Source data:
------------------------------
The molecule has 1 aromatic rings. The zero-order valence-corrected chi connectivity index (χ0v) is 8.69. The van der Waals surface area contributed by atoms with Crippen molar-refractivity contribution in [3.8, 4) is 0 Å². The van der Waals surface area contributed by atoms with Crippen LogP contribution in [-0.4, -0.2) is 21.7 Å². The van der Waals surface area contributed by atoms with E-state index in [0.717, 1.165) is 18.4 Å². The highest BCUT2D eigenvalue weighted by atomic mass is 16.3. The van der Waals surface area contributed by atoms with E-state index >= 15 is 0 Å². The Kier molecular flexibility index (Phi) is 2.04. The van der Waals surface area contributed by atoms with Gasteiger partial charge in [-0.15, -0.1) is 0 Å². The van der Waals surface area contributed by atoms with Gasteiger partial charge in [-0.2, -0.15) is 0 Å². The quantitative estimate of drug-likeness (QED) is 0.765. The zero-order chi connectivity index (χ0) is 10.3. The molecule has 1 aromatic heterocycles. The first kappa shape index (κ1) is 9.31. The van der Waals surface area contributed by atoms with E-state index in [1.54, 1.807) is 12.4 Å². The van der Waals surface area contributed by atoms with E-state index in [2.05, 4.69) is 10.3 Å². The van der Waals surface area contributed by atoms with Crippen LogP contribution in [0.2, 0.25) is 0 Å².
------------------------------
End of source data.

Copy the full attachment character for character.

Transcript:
The molecule has 1 aromatic rings. The zero-order valence-corrected chi connectivity index (χ0v) is 8.69. The van der Waals surface area contributed by atoms with Crippen molar-refractivity contribution in [3.8, 4) is 0 Å². The van der Waals surface area contributed by atoms with Crippen LogP contribution in [-0.4, -0.2) is 21.7 Å². The van der Waals surface area contributed by atoms with E-state index in [0.717, 1.165) is 18.4 Å². The highest BCUT2D eigenvalue weighted by atomic mass is 16.3. The van der Waals surface area contributed by atoms with E-state index >= 15 is 0 Å². The Kier molecular flexibility index (Phi) is 2.04. The van der Waals surface area contributed by atoms with Gasteiger partial charge in [-0.15, -0.1) is 0 Å². The van der Waals surface area contributed by atoms with Gasteiger partial charge in [-0.2, -0.15) is 0 Å². The quantitative estimate of drug-likeness (QED) is 0.765. The zero-order chi connectivity index (χ0) is 10.3. The molecule has 1 aromatic heterocycles. The first kappa shape index (κ1) is 9.31. The van der Waals surface area contributed by atoms with E-state index in [1.54, 1.807) is 12.4 Å². The van der Waals surface area contributed by atoms with E-state index in [2.05, 4.69) is 10.3 Å². The van der Waals surface area contributed by atoms with Crippen LogP contribution in [0.2, 0.25) is 0 Å².